Sudden Increase in Bounce Rate: Should You Worry?

When Bounce Rate Leads to Drop in Traffic and Ranking
Image Credit: Al-Bab

I recently joined a forum topic where several publishers, even SEO experts, are worried about a sudden spike in their websites' bounce rate and that of their clients.

I check through the dialogues to see if there were solutions provided that solved the problem. Nothing worked from any of the suggestions.

In the end, many contributors concluded, perhaps, it's due to recent Google algorithms.

Below is the picture of the situations with these publishers and SEOs.
  1. Some experienced a jump from 32%, insanely to 90%
  2. For some, traffic and ranking was not significantly impacted
  3. For some, it resulted in drops in rankings and traffic by more than 56%.
  4. Someone reported a rise from 16% to 70% which was similar to another whose bounce rate rose from 12% to 82%.

In this post, I want to carefully handle all possibilities for the rise in bounce rate you might experience. I will equally let you know if you need to worry or not. And for the cases above, tell you what those affected had done that didn't work and what I suggested that worked.

We Seem to Forget the Basics of the Bounce Rate

While checking the conversion on the forum, there was something I observed among the contributors, whether an SEO consultant or lay-publishers. They all seemed to have forgotten the primary definition or basis of the bounce rate.

Since a higher bounce rate doesn't particularly mean a bad result as detailed in my post, "Bounce Rate: Does It Matter For Ranking and SEO", why do we all forget to interpret rightly?

If your website experienced a sudden spike in the bounce percentage, you may need to work mentally to know why before looking outwardly.

For instance, your bounce rate may not be because your content value has dropped or users' experience had been negative, lately. After all, it is the same content that was earlier given you a lower bounce rate. The reasons for a higher bounce rate could just be because of any of the following:

1. You Now Have More Complete-Resource Content

Especially if your website is not a decade old, pushing many posts that are self-sufficient in recent times might have led to visitors being fully satisfied with your content. As a result, they don't have reasons to check other posts or interact with other parts of your blog before they navigate away.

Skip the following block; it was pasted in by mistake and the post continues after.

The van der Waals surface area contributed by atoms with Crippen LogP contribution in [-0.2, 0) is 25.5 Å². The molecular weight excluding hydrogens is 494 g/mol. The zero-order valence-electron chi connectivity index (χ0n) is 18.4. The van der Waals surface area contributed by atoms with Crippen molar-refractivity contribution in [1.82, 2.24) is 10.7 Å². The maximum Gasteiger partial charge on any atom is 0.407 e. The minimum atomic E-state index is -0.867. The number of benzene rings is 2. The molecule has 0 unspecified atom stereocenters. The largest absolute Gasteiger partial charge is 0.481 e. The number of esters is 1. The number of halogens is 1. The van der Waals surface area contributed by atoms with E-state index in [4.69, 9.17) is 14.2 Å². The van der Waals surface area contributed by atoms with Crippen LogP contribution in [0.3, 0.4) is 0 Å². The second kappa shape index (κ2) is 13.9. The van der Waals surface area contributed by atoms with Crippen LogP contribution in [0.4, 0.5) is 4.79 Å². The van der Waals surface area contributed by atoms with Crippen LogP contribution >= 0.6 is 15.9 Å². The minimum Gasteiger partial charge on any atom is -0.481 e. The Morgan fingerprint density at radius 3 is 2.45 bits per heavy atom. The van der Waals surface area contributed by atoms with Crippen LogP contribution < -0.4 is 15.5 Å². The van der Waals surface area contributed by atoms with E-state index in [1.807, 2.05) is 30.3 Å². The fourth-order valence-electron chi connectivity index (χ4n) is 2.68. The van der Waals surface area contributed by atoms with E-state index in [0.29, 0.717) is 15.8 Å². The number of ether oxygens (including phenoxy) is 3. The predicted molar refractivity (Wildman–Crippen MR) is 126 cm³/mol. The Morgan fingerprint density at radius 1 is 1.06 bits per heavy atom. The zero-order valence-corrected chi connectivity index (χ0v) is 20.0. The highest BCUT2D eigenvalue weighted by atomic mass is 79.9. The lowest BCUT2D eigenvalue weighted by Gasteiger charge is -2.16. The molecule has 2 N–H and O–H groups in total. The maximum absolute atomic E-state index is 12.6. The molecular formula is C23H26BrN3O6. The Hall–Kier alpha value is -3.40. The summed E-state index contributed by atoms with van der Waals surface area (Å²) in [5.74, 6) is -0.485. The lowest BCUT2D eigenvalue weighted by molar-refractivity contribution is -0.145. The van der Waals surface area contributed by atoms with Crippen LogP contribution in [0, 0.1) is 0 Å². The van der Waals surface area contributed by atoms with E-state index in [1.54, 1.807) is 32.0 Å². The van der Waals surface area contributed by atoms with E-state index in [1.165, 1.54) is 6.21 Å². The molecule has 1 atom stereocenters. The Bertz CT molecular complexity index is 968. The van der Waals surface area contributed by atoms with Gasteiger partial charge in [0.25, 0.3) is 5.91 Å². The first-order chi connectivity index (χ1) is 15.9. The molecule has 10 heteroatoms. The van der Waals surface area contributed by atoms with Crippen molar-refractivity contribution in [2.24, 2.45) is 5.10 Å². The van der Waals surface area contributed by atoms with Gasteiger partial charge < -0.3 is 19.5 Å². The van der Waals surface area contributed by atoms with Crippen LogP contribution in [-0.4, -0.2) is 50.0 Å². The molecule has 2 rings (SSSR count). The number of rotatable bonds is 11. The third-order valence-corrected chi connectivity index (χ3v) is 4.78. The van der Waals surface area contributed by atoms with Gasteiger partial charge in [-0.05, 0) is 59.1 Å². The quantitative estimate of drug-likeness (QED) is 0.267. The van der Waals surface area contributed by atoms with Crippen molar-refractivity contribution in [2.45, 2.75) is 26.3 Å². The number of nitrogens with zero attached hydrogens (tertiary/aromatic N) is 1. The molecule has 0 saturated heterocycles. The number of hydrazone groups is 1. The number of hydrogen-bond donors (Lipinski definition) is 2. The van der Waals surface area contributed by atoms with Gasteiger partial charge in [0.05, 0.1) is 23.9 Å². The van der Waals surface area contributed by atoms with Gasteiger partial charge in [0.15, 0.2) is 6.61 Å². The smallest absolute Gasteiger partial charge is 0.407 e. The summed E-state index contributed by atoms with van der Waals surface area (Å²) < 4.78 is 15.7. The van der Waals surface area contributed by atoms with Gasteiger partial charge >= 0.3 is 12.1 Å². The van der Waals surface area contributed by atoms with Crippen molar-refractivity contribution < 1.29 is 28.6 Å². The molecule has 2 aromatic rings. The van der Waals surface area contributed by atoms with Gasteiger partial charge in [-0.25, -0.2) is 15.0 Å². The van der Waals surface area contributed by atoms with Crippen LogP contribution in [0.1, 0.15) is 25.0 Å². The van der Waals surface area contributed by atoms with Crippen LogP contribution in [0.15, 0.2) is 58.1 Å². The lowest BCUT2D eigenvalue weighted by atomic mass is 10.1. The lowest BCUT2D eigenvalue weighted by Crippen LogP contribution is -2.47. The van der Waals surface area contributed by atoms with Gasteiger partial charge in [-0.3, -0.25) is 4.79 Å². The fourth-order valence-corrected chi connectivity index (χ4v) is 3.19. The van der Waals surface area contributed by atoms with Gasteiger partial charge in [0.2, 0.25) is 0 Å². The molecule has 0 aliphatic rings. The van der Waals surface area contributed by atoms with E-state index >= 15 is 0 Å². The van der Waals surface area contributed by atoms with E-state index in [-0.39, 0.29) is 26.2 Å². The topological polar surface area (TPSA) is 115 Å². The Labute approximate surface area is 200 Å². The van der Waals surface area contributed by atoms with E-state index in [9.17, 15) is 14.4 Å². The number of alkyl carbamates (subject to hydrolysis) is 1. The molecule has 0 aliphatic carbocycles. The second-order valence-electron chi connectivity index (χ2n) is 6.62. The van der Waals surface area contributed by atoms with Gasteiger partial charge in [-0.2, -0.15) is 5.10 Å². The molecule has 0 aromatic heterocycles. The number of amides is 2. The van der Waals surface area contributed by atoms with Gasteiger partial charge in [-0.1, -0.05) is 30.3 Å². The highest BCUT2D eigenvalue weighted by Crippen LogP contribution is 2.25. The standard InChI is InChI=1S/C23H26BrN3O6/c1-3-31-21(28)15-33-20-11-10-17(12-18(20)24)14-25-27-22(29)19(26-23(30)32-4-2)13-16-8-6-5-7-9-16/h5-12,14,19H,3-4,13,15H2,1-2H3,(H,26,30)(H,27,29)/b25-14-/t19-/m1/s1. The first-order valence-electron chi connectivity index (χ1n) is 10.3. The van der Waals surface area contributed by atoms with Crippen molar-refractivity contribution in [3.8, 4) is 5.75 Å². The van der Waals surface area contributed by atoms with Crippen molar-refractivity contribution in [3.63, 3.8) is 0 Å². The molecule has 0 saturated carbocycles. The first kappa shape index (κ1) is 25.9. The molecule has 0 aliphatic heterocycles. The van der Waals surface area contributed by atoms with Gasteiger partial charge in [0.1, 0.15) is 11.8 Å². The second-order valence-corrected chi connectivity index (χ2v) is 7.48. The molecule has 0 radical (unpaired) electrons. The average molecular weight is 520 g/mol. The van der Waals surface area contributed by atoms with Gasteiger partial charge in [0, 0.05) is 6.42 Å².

This may not happen in the early days of your publication especially when you don't have more posts. But as you continue posting more resourceful content, your bounce rate may spike after two years or so.

Here, you're likely not going to experience a drop in traffic and ranking notwithstanding.

2. You've Moved to Direct-Answer Content

I've noticed that as publishers get deep into blogging, they switch from long-form content to direct-answer posts. How-to, what-to, when-to, etc type of content may increase as you keep posting. The direct effect of an increase in direct-response posts is a surge in the bounce rate.

Once readers are satisfied with your responses, that may limit further interactions with more pages.

Here, though, the bounce rate may surge, you may not drop in the search results or traffic.

3. You're Writing Less Linked Posts

If you're safe from the two above, check if you're adequately and efficiently linking your content across the board. If you grow too lazy in linking your old posts with the new ones and vice versa, visitors may have nothing to interact with. And once they're done reading, they navigate away for more results - not necessarily better ones.

This may cause you to lose the position in the ranking and traffic because Google uses quality internal links as a ranking factor.

The bottom line is that a sudden spike in the bounce rate may really be positive. If you fall to any of the above, you should know where to worry or what to consider it a good sign.

When Bounce Rate Leads to Drop in Traffic and Ranking

Traffic and ranking work together. You don't have one without the other.